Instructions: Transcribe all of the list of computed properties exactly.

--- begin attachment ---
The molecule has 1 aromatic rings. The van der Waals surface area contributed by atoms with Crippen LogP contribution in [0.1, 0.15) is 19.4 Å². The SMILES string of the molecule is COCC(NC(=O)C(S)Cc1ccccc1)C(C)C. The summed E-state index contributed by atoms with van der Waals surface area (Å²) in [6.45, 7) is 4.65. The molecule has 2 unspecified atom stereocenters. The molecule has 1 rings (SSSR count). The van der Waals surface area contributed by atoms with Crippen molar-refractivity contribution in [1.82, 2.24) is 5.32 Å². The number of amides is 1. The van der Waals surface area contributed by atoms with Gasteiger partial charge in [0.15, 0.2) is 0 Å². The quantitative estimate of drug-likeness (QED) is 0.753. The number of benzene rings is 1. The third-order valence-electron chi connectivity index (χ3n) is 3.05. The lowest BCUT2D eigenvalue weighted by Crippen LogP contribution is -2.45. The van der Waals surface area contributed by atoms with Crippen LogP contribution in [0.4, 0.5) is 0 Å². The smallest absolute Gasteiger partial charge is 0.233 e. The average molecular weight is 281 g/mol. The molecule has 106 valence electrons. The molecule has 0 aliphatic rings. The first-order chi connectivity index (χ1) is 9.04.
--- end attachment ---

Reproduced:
The molecule has 1 aromatic rings. The van der Waals surface area contributed by atoms with Crippen LogP contribution in [0.1, 0.15) is 19.4 Å². The SMILES string of the molecule is COCC(NC(=O)C(S)Cc1ccccc1)C(C)C. The summed E-state index contributed by atoms with van der Waals surface area (Å²) in [6.45, 7) is 4.65. The molecule has 2 unspecified atom stereocenters. The molecule has 1 rings (SSSR count). The van der Waals surface area contributed by atoms with Crippen molar-refractivity contribution in [1.82, 2.24) is 5.32 Å². The number of amides is 1. The van der Waals surface area contributed by atoms with Gasteiger partial charge in [0.15, 0.2) is 0 Å². The quantitative estimate of drug-likeness (QED) is 0.753. The number of benzene rings is 1. The third-order valence-electron chi connectivity index (χ3n) is 3.05. The lowest BCUT2D eigenvalue weighted by Crippen LogP contribution is -2.45. The van der Waals surface area contributed by atoms with Crippen LogP contribution in [0.4, 0.5) is 0 Å². The smallest absolute Gasteiger partial charge is 0.233 e. The average molecular weight is 281 g/mol. The molecule has 106 valence electrons. The molecule has 0 aliphatic rings. The first-order chi connectivity index (χ1) is 9.04.